When firefighters entered the property, the fire consumed a nearby tractor and the recycling center.

O’Brien noted the cardboard box was left at the transfer station on Saturday evening. He said it was the first incident of a box of that size was left outside of the transfer station since Adams County took over the facility’s operation.

He added the facility’s security footage shows a John Deere tractor placing the box in front of the gate. O’Brien said the footage also showed the driver step out of the tractor to examine how close the box was to the gate. The driver moved the box closer to the gate.

He added the driver repeated the process three times until the box is close enough to the gate, then drove off in the tractor.

O’Brien said crews and firefighters used preventative measures for fire control during the incident, such as moving the garbage across the tipping floor.

Crews also applied water on top of cardboard to prevent fire from spreading it into other areas.

In addition to the fire at the transfer station, O’Brien noted Othello firefighters and Public Works extinguished a fire in a stubble field near the transfer station. Public Works crews put out a second fire in the field in the afternoon. He added a local farmer assisted the department by laying plow lines in the field.

O’Brien said Public Works is working with the Adams County Sheriff’s Office to investigate the incident, and the fire’s origin.

As for the damage, O’Brien said the recycling center was lost, as was the equipment inside of the facility, which included a skid steer, a compact baler and the baler and conveyor system.

As a result of the fire, O’Brien said the department does not have a place to store recyclable cardboard. He added Public Works planned to rent out a semi-trailer and transfer the cardboard to the WestRock Recycling Center in Vancouver, Washington.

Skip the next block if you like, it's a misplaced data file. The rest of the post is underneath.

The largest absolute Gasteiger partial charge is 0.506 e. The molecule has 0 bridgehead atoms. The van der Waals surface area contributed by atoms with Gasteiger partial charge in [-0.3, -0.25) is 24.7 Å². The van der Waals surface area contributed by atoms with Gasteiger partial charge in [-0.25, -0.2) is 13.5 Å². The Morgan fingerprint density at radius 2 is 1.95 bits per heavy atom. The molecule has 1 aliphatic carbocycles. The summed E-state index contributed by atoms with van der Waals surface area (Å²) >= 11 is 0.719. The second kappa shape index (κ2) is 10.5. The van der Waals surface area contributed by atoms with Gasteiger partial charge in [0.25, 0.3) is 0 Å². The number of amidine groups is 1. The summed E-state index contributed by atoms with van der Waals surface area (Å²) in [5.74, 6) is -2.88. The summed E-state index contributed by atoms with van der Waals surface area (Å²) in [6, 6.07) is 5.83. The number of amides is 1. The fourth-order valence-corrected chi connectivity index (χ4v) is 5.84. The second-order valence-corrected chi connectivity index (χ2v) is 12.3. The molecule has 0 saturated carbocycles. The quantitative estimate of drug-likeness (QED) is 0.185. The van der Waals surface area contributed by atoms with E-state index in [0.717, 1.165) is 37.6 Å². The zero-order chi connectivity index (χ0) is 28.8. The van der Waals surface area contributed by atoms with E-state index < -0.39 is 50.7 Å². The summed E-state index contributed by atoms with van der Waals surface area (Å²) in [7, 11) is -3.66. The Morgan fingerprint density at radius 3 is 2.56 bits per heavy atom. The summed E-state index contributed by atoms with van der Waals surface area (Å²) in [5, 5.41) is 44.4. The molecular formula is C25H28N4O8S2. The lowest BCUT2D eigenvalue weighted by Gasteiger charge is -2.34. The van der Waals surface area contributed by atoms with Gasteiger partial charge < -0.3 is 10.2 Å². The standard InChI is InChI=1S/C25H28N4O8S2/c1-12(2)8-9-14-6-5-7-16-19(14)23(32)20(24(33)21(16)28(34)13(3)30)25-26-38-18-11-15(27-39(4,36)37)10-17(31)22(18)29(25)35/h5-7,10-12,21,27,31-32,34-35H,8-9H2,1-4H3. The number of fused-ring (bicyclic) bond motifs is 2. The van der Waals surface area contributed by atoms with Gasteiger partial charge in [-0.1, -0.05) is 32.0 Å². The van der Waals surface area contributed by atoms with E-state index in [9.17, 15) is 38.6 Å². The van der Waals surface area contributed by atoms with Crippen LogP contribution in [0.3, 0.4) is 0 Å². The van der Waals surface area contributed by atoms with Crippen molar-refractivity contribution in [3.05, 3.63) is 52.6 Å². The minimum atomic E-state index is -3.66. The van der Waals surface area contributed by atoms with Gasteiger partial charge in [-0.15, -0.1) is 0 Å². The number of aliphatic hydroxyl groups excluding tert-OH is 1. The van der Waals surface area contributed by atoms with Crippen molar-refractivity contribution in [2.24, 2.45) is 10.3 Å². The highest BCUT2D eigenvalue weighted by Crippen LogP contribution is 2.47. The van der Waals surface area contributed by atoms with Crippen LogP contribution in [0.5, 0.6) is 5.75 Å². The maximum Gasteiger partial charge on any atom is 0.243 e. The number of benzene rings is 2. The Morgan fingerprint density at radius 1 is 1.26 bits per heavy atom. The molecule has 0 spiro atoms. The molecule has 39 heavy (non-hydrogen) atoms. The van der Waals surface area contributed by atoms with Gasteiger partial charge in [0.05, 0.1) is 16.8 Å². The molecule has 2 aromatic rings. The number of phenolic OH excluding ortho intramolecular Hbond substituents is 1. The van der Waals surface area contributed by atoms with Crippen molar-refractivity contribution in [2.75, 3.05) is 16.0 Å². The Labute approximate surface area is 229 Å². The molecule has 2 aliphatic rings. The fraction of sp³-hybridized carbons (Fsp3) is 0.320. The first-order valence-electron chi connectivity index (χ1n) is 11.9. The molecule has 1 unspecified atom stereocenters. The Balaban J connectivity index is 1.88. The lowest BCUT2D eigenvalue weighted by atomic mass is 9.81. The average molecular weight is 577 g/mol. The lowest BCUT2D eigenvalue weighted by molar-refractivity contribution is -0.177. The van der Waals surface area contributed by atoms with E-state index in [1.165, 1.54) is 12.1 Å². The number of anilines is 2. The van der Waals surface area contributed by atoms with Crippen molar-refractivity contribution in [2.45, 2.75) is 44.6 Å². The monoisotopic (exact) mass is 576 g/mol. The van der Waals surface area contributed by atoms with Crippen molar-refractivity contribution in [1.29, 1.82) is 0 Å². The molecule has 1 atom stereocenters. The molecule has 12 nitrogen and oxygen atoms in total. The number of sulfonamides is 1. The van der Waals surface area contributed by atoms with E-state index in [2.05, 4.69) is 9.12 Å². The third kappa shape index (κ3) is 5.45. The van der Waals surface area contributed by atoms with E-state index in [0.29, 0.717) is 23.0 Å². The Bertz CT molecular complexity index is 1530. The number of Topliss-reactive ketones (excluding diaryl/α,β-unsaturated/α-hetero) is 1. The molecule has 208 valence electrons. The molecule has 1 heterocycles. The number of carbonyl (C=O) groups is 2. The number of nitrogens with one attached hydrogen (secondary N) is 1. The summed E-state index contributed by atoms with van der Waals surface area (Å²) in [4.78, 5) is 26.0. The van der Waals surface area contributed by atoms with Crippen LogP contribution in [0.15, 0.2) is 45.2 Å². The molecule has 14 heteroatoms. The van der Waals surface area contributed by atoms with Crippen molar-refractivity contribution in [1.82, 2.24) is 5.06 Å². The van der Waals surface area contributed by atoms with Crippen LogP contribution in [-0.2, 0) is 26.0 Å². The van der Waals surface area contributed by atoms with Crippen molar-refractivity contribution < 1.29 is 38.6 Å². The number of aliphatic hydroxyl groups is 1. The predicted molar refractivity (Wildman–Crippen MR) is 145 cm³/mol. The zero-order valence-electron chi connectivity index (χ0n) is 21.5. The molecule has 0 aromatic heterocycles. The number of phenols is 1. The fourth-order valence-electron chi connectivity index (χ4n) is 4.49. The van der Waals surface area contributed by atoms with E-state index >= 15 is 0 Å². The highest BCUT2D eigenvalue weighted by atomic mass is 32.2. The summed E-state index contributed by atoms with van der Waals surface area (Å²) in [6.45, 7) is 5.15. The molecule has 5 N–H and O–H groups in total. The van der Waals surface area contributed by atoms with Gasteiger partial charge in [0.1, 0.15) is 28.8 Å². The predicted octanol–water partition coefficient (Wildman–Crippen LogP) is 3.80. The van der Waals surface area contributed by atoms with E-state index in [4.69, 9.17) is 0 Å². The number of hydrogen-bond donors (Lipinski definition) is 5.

He explained the department had a setback in the process on July 20. A semi-trailer was traveling on White Pass and had tipped over, spilling 34 loads of cardboard onto the road. The department requested a cleanup crew from the Washington State Department of Transportation. After crews cleaned up the scene, the salvageable cardboard went back to the Bruce Transfer Station.

As for operation, he asked the commissioners for a consensus to close the Bruce Transfer Station to the public until Aug. 10. O’Brien said the facility can accommodate small commercial solid waste during that time. He explained closing the transfer station to the public would allow crews time and space to remove debris.

As for the future, O’Brien said he will meet with Public Works employees to discuss future operations, and ways to prevent another fire.

One option would be to identify and separate flammable solid waste brought to the transfer station. Another idea is to not accept municipal solid waste that is flammable.